Build Green Infrastructure Not a Wall, Says Leading Scientists

An ambitious green energy park has been proposed by a consortium of leading U.S engineers and scientists as an alternative to a security wall on the U.S/Mexico border.
Jessica Miley

A consortium of engineer and scientist have proposed an alternative to President Donald Trump’s plan to build an anti-immigration wall along the United States southern border. Instead of a wall, how about a first-of-its-kind linear energy park? 


The group of 28 prestigious researchers suggests the energy park could bring energy, water, jobs and border security to the region. The ambitious plan proposed to construct an elaborate infrastructure project comprised of solar energy panels, wind turbines, natural gas pipelines, and desalination facilities. 

Build Green Infrastructure Not a Wall, Says Leading Scientists
Source: Purdue

World's first linear energy park

Together the stretch of utilities would be the first of its kind in the world. As well as contributing to the region economically and socially, the energy park could also provide the security a wall would; also it could provide a precious infrastructure that would have huge numbers of employers. 

The connected series of green energy generators would be a huge economic boon to the region, not only as direct employers but would attract business to the area on the search for cheap energy supplies. Luciano Castillo, Professor of Renewable Energy and Power Systems at Purdue University leads the consortium; he says if created the project would have massive positive impacts on both Mexico and the U.S.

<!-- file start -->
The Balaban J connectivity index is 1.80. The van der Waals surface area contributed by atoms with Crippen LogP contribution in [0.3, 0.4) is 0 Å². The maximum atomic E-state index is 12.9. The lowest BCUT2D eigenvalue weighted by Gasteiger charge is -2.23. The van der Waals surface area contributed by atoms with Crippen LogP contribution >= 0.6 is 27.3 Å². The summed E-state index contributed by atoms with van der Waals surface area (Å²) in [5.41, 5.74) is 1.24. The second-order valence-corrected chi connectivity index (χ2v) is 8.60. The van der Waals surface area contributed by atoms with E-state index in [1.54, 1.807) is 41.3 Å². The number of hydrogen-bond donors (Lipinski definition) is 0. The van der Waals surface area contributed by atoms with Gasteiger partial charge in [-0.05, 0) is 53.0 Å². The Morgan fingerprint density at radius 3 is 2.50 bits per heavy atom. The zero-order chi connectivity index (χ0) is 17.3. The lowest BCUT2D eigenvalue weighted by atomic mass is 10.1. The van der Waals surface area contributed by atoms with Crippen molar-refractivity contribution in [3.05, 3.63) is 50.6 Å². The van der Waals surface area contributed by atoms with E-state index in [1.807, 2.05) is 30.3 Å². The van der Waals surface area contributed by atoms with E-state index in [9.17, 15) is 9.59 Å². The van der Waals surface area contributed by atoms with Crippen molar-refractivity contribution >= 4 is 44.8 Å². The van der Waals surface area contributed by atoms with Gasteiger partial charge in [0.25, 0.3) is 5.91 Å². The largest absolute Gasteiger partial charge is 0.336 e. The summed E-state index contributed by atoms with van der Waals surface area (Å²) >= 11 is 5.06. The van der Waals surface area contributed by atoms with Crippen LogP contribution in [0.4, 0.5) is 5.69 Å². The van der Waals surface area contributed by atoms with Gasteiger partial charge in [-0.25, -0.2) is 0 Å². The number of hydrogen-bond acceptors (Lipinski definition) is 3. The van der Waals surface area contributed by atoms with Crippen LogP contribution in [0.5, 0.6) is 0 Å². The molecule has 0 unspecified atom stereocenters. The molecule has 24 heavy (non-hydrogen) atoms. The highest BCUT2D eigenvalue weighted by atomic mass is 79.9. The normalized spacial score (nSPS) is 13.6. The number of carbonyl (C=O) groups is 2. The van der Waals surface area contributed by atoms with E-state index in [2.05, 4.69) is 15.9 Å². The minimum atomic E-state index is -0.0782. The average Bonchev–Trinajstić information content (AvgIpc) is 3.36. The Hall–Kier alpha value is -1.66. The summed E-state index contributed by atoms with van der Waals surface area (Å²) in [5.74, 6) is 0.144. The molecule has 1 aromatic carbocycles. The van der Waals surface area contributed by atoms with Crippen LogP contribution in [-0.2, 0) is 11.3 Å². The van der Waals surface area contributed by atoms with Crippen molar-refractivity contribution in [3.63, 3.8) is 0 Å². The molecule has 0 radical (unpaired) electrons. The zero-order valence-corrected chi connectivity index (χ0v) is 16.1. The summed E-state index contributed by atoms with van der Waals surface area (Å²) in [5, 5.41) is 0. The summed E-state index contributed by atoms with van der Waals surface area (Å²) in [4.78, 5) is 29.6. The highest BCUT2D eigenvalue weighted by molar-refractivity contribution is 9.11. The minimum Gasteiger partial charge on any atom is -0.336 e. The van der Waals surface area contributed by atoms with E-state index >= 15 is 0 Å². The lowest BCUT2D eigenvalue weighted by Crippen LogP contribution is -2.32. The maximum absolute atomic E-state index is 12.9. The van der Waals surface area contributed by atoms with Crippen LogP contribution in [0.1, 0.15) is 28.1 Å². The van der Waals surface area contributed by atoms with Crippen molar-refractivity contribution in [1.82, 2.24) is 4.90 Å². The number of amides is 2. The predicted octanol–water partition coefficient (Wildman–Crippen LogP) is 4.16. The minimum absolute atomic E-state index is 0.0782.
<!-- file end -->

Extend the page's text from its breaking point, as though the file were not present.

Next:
Plan could provide stability to the region

"Just like the transcontinental railroad transformed the United States in the 19th century, or the Interstate system transformed the 20th century, this would be a national infrastructure project for the 21st century," Castillo says. 


"It would do for the Southwest what the Tennessee Valley Authority has done for the Southeast over the last several decades." 

Regent's Professor at Arizona State University, Ronald Adrian, says despite the initial overwhelming scale of the project it has merit and should be considered seriously by those in power. 

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"At first blush, the idea seems too big, too aggressive, but consider the Roman aqueducts or the transcontinental railroads—enormous undertakings that gave enormous benefits. The cost of providing basic, essential infrastructure to the borderlands is tiny compared to the opportunities it creates," Adrian says. 

Green corridor could transform lives

"I view this project as a means of creating wealth by turning unused land of little value along the border into valuable land that has power, water access and ultimately agriculture, industry, jobs, workers, and communities. With only a wall, you still have unused land of little value." Carlos Castillo-Chavez, Regent's Professor at Arizona State University, says the best way to address the ongoing border issue is the collaboration between the two countries. 

"The US-Mexico border is home to families with common bonds, large Spanglish-proficient communities, talented creative large pools of young people, intersecting cultural ties and more. These communities have faced day and night similar ecological, health, education, energy, water, and security challenges," Castillo-Chavez says. 

"They know that solutions must address these challenges across both nations. There are no effective single-territory solutions."

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